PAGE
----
by Henry Green

Loving is a brief novel, here bound in a modern single volume along with a few other Henry Green tales (which coincidentally all use gerunds for their titles). The plot concerns the intertwined & not-so-intertwined lives of British servants & their British masters in an Irish mansion (neutral territory) during WWII. There is a two-dimensional "mystery" as a subplot here as well.

The tale is told so much by the dialogue that at times this book reads more like a play. Green really steps back in his writing & lets the characters, with their distinct voices, forward the narrative conversationally. That being said, I was mostly bored by this book. The reason may be that Green depicts the masters and the servants as equally gray, leaving the reader to hang out on the sidelines with the assignment of eavesdropping on conversations otherwise completely uninteresting. The servants are very real characters, but are frustratingly undereducated & therefore responsible for constant bad decision-making throughout the story. The masters are a bit less realized, certainly shallow by comparison to the former, educated (as they speak better), but nonetheless guilty of an equal number of bad decisions. The reader is left alone on an island.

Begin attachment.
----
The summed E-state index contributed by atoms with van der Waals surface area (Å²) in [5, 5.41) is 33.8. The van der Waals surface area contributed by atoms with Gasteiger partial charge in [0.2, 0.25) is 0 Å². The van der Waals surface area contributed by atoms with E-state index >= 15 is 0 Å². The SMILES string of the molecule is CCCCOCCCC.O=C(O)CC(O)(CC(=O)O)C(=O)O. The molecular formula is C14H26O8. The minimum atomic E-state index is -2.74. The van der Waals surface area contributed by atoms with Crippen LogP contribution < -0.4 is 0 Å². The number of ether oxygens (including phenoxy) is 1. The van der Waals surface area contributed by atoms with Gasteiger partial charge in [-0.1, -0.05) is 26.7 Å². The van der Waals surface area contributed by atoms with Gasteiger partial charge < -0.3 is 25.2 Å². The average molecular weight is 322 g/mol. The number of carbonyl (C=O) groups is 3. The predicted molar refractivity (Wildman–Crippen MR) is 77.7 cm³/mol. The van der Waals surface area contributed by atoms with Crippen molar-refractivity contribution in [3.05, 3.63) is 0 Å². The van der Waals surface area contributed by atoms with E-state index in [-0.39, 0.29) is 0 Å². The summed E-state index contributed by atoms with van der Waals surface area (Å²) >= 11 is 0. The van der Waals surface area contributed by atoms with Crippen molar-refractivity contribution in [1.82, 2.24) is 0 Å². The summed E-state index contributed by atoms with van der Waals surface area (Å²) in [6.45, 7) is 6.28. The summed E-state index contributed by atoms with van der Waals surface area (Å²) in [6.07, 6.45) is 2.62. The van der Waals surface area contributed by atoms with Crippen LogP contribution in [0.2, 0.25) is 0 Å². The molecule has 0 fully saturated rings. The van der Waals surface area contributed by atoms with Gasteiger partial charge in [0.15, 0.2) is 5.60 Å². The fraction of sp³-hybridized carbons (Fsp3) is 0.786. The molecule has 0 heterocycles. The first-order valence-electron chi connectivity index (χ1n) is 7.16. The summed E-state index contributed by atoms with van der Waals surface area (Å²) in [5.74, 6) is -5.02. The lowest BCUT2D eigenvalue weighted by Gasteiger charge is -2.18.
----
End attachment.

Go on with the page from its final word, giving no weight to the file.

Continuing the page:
Finishing this novel has left me with a Voltaire quote playing around in my head again that I first heard years ago. "English people are like English beer. Froth on the top, dregs at the bottom, the middle excellent." In Loving, the problem for me is, there is no middle. (Now that I think of it, there is exactly one character—introduced briefly—who represents the middle as I am imagining it here. That character is depicted none-too-kindly by the author, played for a fool by the servants in his only scene, & then teased mercilessly behind his back in subsequent scenes. See the pattern?)

I am also left baffled by the introduction, which is by John Updike, (who says that Henry Green taught him how to write, interestingly). Updike claims that the ending of Loving is "ambiguous." And here I kid you not: The very last line of this book is—literally"and they lived happily ever after." (I'm sorry. I just can't rank this book that high... based on that alone!) Plus, John Updike may be on drugs.